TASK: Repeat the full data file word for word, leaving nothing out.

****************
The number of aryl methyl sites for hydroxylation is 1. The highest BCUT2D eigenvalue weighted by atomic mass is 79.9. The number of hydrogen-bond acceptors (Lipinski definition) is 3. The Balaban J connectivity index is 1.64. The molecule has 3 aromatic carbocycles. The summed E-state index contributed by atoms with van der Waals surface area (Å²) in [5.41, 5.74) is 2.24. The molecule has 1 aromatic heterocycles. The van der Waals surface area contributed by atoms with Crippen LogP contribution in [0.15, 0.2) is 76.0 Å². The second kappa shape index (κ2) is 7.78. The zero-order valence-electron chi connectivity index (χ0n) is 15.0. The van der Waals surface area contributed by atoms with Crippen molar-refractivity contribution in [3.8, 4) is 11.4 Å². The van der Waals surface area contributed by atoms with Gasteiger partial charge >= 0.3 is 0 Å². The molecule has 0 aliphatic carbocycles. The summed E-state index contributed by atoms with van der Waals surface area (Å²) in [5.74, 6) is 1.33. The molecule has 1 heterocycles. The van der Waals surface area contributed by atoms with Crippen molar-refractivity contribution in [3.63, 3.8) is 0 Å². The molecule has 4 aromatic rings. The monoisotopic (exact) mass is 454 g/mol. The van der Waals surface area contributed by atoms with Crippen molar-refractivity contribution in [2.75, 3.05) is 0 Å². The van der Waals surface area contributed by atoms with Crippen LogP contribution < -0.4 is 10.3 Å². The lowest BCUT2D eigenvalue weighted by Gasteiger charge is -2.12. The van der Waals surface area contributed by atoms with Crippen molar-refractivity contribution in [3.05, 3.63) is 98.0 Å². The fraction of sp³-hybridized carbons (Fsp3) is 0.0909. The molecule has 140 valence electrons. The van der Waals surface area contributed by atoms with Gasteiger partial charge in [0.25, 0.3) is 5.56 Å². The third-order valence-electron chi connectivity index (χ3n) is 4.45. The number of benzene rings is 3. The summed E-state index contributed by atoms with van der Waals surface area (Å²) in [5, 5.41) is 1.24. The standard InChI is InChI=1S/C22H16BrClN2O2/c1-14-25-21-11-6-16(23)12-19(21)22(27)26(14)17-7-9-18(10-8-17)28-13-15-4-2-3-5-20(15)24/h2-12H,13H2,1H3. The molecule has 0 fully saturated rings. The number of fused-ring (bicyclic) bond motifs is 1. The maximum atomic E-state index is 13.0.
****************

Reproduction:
The number of aryl methyl sites for hydroxylation is 1. The highest BCUT2D eigenvalue weighted by atomic mass is 79.9. The number of hydrogen-bond acceptors (Lipinski definition) is 3. The Balaban J connectivity index is 1.64. The molecule has 3 aromatic carbocycles. The summed E-state index contributed by atoms with van der Waals surface area (Å²) in [5.41, 5.74) is 2.24. The molecule has 1 aromatic heterocycles. The van der Waals surface area contributed by atoms with Crippen LogP contribution in [0.15, 0.2) is 76.0 Å². The second kappa shape index (κ2) is 7.78. The zero-order valence-electron chi connectivity index (χ0n) is 15.0. The van der Waals surface area contributed by atoms with Crippen molar-refractivity contribution in [3.8, 4) is 11.4 Å². The van der Waals surface area contributed by atoms with Gasteiger partial charge >= 0.3 is 0 Å². The molecule has 0 aliphatic carbocycles. The summed E-state index contributed by atoms with van der Waals surface area (Å²) in [5.74, 6) is 1.33. The molecule has 1 heterocycles. The van der Waals surface area contributed by atoms with Crippen molar-refractivity contribution in [3.63, 3.8) is 0 Å². The molecule has 4 aromatic rings. The monoisotopic (exact) mass is 454 g/mol. The van der Waals surface area contributed by atoms with Crippen molar-refractivity contribution in [2.75, 3.05) is 0 Å². The van der Waals surface area contributed by atoms with Crippen LogP contribution < -0.4 is 10.3 Å². The lowest BCUT2D eigenvalue weighted by Gasteiger charge is -2.12. The van der Waals surface area contributed by atoms with Crippen molar-refractivity contribution in [3.05, 3.63) is 98.0 Å². The fraction of sp³-hybridized carbons (Fsp3) is 0.0909. The molecule has 140 valence electrons. The van der Waals surface area contributed by atoms with Gasteiger partial charge in [0.25, 0.3) is 5.56 Å². The third-order valence-electron chi connectivity index (χ3n) is 4.45. The number of benzene rings is 3. The summed E-state index contributed by atoms with van der Waals surface area (Å²) in [5, 5.41) is 1.24. The standard InChI is InChI=1S/C22H16BrClN2O2/c1-14-25-21-11-6-16(23)12-19(21)22(27)26(14)17-7-9-18(10-8-17)28-13-15-4-2-3-5-20(15)24/h2-12H,13H2,1H3. The molecule has 0 fully saturated rings. The number of fused-ring (bicyclic) bond motifs is 1. The maximum atomic E-state index is 13.0.